Originally published for the Helium Network
By Jeanette Cheezum
We all wore our little black and white costumes to school to do our Thanksgiving pageant. The teacher could hardly keep us quiet
We were all so excited about our holiday break. While the classes were led in single file, stories were whispered throughout the auditorium. Whose mother was the best cook and how many people would attend the pageant? The bell rang and we ran out the doors like race horses.
Thanksgiving morning, we drooled when wonderful smells permeated the house. My sister and I argued over who’d get the wishbone and the drumsticks. My parents seemed to be oblivious to our antics. After all, we were a product of them.
Grandma and Grandpa were on the way. Mom asked us to hurry and help with the last minute clean-ups while dad hid the extra booze so Uncle John didn’t drink every thing he could find. My brother had to clean up poop out of the yard so if Uncle John fell off the porch he didn’t fall in anything smelly. Oh how we hated that job.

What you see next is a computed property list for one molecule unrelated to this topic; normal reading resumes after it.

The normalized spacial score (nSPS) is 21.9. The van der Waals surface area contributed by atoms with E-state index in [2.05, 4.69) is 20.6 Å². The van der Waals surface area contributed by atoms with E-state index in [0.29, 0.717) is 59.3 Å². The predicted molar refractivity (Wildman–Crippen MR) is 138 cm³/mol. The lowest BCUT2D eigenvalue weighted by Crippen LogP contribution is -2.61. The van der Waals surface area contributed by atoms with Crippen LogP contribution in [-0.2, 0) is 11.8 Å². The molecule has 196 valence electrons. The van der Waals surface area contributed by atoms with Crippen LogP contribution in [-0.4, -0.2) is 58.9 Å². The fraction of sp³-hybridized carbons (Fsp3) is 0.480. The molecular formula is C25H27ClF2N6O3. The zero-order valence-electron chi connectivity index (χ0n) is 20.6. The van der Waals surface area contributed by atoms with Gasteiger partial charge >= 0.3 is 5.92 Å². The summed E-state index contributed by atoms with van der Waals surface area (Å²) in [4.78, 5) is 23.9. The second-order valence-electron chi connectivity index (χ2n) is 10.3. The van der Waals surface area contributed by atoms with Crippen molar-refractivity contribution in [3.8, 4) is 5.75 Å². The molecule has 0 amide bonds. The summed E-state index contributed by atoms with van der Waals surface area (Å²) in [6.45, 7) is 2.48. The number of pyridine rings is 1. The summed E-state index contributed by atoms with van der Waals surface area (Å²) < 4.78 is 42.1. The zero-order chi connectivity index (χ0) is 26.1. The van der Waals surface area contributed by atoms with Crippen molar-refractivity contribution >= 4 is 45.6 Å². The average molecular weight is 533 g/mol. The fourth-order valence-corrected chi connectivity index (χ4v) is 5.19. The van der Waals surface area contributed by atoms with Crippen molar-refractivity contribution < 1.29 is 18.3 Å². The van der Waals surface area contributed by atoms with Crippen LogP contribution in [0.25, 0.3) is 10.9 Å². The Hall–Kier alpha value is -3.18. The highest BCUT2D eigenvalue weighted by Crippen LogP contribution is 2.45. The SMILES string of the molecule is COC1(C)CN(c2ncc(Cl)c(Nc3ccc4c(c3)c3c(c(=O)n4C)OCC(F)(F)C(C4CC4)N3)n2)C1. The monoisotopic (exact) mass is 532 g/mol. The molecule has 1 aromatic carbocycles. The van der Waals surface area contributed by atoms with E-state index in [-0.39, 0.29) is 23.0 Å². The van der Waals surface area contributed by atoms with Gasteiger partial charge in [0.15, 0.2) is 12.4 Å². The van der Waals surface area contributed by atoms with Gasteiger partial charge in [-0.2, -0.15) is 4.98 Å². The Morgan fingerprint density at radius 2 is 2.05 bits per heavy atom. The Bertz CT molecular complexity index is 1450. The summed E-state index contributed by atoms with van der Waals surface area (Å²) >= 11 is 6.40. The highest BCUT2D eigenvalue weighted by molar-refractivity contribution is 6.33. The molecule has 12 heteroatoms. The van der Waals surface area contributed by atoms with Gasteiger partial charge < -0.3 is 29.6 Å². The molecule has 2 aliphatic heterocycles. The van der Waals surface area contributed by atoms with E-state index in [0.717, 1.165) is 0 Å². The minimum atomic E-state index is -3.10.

Aunt Katie, as wide as she was tall, arrived first with her usual large bowl of green bean casserole. Usually, when we finished dinner, she could rinse out the dish and fill it with enough leftovers to last her a couple of days.
Jasper, our Great Dane, lurked behind my little cousin Billy hoping to vacuum up the droppings and Dandelion the cat was no where to be found.
We said the grace, filled our plates with all kinds of food to compliment the turkey and listened to the same old jokes and embarrassing stories we’ve heard year after year. Mom and her sister argued about who was Grandma’s favorite and Uncle Jack, as predicted, searched every cabinet to see if Dad forgot to bring out the good stuff.
Aunt Katie sprang to the kitchen to fill her bowl before anyone put anything in containers to store away. “Oh, I hope you don’t mind. I won’t have time to get to the store for a couple of days.”
Before time to clean up, everyone started to make excuses and slip out the door.
Mom swore under her breath this would be the last time she’d have this dinner at our house. “Our family is a bunch of ungrateful leeches,” she said.
Then I heard Grandma ask, “What time are you doing it next year?”
“Same time, same place,” my cowardly mother replied. “I hope you all enjoyed it.”
HAPPY THANKSGIVING TO ALL